When his father meets a sudden death, Pavlov is approached by a member of the mysterious Hellfire Society―an anti-religious sect that arranges secret burial for outcasts who have been denied last rites because of their religion or sexuality. Pavlov agrees to take on his father’s work for the society, and over the course of the novel he becomes a survivor-chronicler of his embattled and fading community at the heart of Lebanon’s civil war.
...'grim' is, somehow, the last word one might use to describe this book. Set in 1978, in the early years of the Lebanese Civil War, it draws on Hage’s antic, many-voiced gifts to make a chronicle of war and unrelenting death into a provocative entertainment ... It might be more accurate to call this author irreverent rather than funny, but the qualities obviously overlap ... Hage doesn’t shy from descriptions like that of bombs turning humans into 'butcher’s meat — chuck steak, rib, lower sirloin, flank, shoulder.' There is more than a dash of magic in his approach as well ... His style is loose and extravagant enough — a bit looser here than in some of his previous work — that when he does deliver a hard epigrammatic truth, it hits with special force.
Despite its preoccupation with death, Beirut Hellfire Society crackles with the kinetic energy of a dancer, thanks to the stories of the fellow misfits Pavlov encounters ... The absurd volume of deaths is also tempered by Hage’s signature dark humour and stylistic playfulness ... is also propelled by the motion of death, which Pavlov observes over and over again in all its gruesome and touching moments.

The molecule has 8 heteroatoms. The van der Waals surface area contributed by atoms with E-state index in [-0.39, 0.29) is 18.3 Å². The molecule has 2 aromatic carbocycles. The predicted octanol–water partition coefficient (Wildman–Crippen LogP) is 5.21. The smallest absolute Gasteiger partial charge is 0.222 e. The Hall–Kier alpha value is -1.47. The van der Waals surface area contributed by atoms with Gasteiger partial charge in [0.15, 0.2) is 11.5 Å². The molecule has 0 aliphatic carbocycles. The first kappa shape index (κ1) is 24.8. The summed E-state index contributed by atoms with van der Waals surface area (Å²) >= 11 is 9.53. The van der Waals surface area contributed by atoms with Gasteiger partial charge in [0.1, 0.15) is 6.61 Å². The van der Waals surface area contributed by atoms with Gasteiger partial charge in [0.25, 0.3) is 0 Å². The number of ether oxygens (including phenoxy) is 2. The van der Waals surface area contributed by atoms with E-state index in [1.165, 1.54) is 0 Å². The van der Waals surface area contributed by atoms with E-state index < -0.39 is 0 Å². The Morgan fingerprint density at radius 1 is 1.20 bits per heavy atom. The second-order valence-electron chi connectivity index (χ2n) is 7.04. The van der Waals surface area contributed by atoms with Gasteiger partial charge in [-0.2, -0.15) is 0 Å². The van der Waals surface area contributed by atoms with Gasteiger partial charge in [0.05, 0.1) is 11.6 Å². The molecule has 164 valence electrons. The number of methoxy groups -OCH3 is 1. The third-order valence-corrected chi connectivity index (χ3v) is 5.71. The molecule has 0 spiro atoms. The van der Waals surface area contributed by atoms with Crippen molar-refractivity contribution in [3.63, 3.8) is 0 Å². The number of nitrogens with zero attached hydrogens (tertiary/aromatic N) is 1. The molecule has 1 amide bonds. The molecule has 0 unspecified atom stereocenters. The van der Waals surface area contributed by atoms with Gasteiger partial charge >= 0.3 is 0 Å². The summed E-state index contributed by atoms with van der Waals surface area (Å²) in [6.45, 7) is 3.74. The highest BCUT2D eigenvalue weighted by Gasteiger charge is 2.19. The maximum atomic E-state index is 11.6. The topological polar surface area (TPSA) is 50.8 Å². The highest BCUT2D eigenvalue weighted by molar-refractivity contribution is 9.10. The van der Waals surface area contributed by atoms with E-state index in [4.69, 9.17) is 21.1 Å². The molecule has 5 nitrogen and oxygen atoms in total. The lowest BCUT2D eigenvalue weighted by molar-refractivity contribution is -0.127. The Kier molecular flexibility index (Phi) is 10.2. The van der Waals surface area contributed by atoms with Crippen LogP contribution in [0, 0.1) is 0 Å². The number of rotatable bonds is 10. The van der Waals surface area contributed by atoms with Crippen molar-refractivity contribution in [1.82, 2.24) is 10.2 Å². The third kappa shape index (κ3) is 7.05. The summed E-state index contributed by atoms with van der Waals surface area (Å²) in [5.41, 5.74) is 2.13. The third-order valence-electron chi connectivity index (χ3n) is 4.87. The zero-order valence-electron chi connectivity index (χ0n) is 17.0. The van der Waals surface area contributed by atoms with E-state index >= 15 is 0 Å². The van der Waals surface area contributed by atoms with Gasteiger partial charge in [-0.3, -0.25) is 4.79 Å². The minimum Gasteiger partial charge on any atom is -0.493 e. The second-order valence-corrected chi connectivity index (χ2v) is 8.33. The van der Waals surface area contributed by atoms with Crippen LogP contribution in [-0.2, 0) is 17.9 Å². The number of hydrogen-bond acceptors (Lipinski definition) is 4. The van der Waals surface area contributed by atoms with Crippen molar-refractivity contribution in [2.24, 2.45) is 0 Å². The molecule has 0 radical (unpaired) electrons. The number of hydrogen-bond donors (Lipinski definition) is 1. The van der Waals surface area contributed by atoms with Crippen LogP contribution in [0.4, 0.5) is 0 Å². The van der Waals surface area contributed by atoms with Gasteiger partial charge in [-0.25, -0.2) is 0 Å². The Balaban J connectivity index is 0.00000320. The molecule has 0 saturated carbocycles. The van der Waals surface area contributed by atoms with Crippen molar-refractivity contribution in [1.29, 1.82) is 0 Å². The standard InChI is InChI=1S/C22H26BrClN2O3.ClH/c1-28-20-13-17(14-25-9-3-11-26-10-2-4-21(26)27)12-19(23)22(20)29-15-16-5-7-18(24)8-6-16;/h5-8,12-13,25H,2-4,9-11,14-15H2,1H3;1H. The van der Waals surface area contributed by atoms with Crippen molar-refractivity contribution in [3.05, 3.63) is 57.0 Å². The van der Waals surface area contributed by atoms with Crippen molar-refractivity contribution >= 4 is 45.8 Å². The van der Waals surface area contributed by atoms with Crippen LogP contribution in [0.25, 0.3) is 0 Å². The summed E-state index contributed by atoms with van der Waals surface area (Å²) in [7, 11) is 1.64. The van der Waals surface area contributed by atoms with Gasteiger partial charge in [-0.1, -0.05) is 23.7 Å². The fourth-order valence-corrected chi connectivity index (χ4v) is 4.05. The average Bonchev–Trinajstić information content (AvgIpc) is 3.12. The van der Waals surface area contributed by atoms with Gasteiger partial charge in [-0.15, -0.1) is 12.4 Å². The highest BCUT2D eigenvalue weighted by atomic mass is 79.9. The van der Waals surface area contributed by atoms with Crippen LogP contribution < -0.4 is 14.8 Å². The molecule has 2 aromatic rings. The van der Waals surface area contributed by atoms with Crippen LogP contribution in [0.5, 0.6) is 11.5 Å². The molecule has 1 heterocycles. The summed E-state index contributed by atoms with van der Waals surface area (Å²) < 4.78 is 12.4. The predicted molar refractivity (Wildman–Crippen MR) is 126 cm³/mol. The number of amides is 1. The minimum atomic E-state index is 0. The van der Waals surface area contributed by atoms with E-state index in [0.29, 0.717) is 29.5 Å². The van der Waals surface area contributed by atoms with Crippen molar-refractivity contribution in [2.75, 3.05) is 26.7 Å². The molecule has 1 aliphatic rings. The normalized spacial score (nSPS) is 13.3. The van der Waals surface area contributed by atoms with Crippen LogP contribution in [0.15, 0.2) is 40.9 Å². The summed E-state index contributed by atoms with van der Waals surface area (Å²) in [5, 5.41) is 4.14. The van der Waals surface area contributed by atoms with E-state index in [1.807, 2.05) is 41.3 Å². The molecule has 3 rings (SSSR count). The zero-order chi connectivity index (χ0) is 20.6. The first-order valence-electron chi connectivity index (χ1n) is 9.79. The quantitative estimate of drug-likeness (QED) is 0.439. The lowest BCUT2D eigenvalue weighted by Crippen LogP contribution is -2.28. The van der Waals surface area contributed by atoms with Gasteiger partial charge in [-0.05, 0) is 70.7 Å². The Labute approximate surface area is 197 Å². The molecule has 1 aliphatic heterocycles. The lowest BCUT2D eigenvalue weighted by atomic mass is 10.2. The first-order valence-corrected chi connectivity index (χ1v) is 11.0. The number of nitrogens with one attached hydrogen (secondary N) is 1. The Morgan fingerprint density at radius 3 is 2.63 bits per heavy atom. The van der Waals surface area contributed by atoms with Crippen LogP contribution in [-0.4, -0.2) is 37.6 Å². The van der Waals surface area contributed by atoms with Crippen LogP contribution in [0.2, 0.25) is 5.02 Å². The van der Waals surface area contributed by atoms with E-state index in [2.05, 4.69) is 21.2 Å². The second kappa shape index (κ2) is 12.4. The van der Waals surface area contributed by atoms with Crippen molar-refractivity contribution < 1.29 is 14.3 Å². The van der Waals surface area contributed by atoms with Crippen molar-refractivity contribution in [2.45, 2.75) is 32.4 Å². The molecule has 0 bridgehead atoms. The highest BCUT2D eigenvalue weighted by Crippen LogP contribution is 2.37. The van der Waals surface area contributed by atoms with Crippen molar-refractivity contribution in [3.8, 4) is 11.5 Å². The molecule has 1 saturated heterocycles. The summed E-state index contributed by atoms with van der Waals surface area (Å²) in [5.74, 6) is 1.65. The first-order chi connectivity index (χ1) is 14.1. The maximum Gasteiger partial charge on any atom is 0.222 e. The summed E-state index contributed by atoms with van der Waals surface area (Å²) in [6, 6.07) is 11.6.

What makes Rawi Hage’s new novel distinct among similar efforts, and worth reading — transcending, as it does, a few moments of overwriting and sloppy summarizing — is the daring way the author illustrates the great and insane freedom that is actually possible in the most dire of circumstances ... Pavlov is an irresistible lead ... In reality, the 'hellfire society' promised by the novel’s title never pulls together as the sort of phantasmagoria you might imagine in a book by a postmodern stylist like Don DeLillo or Thomas Pynchon. Hage is too wedded to a certain understandable verisimilitude, and the register he aims for, when he goes big, is poetic rather than systemic or a more muscular abstraction ... The book is a love note to Beirut, a lament for war, but above all a story of human frailty and our dogged, mammalian battle against failure.